The modern form of retirement – a period of non-work that you can and must enter because you’re no longer able to work – is itself a rather modern phenomenon, and one that ironically became both more feasible and more necessary as life expectancies increased over the past 100 years. Because when coupled to the industrial revolution and the shift from farms to factories, rising longevity became both a business and societal necessity to figure out what to do with the “obsolescent” human beings who couldn’t productively work anymore, but still needed to support themselves!
Yet as life expectancies and medical science continued to advance, we reached the point where retirement wasn’t just a stage of being unable to work, but instead a stage of being able to enjoy a period of non-work leisure. The only requirement was to save and invest enough to be able to afford to not work. Which in turn led to those who tried to reach the threshold earlier and earlier, younger and younger, until the “Financial Independence, Retire Early” (FIRE) movement was born.
But the challenge of trying to “FIRE” out of work as quickly as possible – sometimes as early as one’s 40s or even 30s – is that it leaves a very long time to be in “retirement.” So long, in fact, that the classic “4% rule” of retirement should probably be more like a 3.5% rule (given the extended time horizon). But also so long that most human beings will struggle to be idle for so long… which often leads back to productive engagement that even ends out producing post-retirement employment income. Which ironically means that if many of those accumulating towards FIRE considered this likely income, they might even transition sooner instead! (Because even earning “just” $20,000/year of side income in retirement can reduce nearly $500,000 from the required retirement savings!)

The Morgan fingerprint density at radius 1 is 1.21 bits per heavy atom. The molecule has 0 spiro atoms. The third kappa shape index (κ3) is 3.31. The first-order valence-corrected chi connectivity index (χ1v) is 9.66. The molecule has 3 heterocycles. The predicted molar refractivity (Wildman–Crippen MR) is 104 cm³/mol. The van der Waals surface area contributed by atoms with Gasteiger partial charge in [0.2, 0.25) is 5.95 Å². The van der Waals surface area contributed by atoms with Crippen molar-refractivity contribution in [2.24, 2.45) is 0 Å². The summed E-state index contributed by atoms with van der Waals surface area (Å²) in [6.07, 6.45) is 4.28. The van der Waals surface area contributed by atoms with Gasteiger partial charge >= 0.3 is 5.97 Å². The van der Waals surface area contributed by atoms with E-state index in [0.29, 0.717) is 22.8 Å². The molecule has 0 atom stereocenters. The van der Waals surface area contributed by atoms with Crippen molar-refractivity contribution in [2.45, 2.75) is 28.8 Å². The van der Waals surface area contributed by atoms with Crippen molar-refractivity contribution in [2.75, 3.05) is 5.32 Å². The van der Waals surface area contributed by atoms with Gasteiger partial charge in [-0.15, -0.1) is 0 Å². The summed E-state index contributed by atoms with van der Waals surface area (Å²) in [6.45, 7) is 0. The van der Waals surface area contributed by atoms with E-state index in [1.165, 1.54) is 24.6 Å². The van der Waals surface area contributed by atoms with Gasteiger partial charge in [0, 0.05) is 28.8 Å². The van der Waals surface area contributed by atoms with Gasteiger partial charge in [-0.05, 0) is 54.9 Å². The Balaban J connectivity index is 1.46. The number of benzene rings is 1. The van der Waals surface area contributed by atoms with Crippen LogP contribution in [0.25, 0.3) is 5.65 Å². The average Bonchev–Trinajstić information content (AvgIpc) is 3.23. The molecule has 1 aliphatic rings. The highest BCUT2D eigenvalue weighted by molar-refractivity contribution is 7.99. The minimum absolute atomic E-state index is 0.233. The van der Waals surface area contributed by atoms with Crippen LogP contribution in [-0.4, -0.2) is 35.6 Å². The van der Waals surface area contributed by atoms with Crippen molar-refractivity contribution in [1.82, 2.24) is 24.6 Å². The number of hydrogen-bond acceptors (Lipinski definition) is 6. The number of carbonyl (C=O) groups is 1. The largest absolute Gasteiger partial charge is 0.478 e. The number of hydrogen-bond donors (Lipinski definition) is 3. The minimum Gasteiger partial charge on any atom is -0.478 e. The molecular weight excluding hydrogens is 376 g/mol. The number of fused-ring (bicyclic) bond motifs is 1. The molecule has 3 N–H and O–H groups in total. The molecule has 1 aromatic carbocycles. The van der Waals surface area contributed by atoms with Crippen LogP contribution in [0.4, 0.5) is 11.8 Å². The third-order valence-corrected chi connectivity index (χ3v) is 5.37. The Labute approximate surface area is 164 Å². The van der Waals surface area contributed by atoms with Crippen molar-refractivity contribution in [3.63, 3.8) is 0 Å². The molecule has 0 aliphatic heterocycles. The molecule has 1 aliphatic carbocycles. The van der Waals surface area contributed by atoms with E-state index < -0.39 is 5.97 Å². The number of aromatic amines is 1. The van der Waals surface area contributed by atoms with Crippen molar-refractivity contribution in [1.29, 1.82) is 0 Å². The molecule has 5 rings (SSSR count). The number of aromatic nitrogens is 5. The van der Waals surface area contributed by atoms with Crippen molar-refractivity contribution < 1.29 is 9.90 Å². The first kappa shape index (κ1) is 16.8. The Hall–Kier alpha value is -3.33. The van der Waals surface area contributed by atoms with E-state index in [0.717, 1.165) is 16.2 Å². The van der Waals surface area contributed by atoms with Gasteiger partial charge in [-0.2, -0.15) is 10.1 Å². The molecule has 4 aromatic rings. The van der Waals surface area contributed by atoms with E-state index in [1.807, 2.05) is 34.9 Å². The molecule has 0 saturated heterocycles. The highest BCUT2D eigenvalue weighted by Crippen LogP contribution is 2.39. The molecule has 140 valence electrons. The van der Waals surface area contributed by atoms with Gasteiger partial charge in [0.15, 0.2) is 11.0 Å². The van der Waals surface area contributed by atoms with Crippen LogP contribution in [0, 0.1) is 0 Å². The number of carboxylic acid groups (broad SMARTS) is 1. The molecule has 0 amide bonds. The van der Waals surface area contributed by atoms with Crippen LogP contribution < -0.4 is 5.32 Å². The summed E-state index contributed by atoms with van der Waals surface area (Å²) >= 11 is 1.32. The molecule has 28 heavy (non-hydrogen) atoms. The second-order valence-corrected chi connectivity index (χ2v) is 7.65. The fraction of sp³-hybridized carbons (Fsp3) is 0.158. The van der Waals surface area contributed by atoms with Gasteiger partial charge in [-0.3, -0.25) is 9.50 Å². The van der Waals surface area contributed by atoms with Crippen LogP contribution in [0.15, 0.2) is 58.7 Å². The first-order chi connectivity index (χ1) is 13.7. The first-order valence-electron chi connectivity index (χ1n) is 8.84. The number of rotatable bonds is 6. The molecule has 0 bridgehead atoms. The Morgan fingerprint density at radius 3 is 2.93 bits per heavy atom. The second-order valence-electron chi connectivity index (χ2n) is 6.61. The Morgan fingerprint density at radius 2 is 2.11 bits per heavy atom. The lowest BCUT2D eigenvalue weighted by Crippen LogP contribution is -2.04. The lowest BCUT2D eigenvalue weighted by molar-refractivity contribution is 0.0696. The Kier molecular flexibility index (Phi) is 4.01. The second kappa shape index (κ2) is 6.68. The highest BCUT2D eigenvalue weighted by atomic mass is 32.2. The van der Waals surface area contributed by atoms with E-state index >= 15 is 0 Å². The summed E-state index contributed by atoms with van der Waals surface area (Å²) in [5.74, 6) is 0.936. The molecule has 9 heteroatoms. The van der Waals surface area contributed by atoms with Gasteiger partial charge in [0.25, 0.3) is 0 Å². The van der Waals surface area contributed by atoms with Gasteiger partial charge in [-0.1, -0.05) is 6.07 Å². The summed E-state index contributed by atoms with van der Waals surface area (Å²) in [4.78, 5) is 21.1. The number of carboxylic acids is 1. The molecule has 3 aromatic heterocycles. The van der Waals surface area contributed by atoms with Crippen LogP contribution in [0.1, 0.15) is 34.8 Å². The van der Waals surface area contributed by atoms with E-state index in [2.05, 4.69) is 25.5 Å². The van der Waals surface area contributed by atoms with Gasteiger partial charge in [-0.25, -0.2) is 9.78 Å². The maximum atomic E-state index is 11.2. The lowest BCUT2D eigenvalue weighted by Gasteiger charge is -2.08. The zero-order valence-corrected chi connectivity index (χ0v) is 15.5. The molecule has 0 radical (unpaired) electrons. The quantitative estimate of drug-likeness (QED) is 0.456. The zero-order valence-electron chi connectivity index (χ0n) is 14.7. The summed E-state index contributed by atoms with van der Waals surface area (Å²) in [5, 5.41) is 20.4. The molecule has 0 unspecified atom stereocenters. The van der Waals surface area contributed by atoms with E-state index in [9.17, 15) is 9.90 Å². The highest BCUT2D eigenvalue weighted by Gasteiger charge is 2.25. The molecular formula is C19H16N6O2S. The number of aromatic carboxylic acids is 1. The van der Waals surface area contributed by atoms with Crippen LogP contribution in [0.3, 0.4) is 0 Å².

And ironically, despite the focus on accumulating enough assets to FIRE (often as quickly as possible), the real challenge is that while sequence of return is a real risk, it is more often a great boon. In fact, while a 3.5% initial withdrawal rate is necessary for the one worst sequence… 50% of the time, a FIRE retiree at a 3.5% initial withdrawal rate finishes with more than 9X their starting principal left over!